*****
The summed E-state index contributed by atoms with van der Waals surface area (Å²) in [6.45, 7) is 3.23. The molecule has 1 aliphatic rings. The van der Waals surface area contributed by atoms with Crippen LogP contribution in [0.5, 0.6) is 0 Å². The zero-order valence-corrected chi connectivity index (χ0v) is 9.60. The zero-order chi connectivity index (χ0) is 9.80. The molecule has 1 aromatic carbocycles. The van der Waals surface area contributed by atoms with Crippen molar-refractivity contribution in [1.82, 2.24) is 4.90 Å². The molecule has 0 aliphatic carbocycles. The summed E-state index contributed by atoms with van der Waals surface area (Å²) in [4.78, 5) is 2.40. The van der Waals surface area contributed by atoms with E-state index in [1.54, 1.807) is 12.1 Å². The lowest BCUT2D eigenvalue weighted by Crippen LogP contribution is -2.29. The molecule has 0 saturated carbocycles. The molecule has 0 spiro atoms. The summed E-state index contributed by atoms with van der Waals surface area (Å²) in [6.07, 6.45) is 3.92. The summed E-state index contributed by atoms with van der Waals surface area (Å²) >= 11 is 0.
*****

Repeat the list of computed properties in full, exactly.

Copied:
The summed E-state index contributed by atoms with van der Waals surface area (Å²) in [6.45, 7) is 3.23. The molecule has 1 aliphatic rings. The van der Waals surface area contributed by atoms with Crippen LogP contribution in [0.5, 0.6) is 0 Å². The zero-order valence-corrected chi connectivity index (χ0v) is 9.60. The zero-order chi connectivity index (χ0) is 9.80. The molecule has 1 aromatic carbocycles. The van der Waals surface area contributed by atoms with Crippen molar-refractivity contribution in [1.82, 2.24) is 4.90 Å². The molecule has 0 aliphatic carbocycles. The summed E-state index contributed by atoms with van der Waals surface area (Å²) in [4.78, 5) is 2.40. The van der Waals surface area contributed by atoms with E-state index in [1.54, 1.807) is 12.1 Å². The lowest BCUT2D eigenvalue weighted by Crippen LogP contribution is -2.29. The molecule has 0 saturated carbocycles. The molecule has 0 spiro atoms. The summed E-state index contributed by atoms with van der Waals surface area (Å²) in [6.07, 6.45) is 3.92. The summed E-state index contributed by atoms with van der Waals surface area (Å²) >= 11 is 0.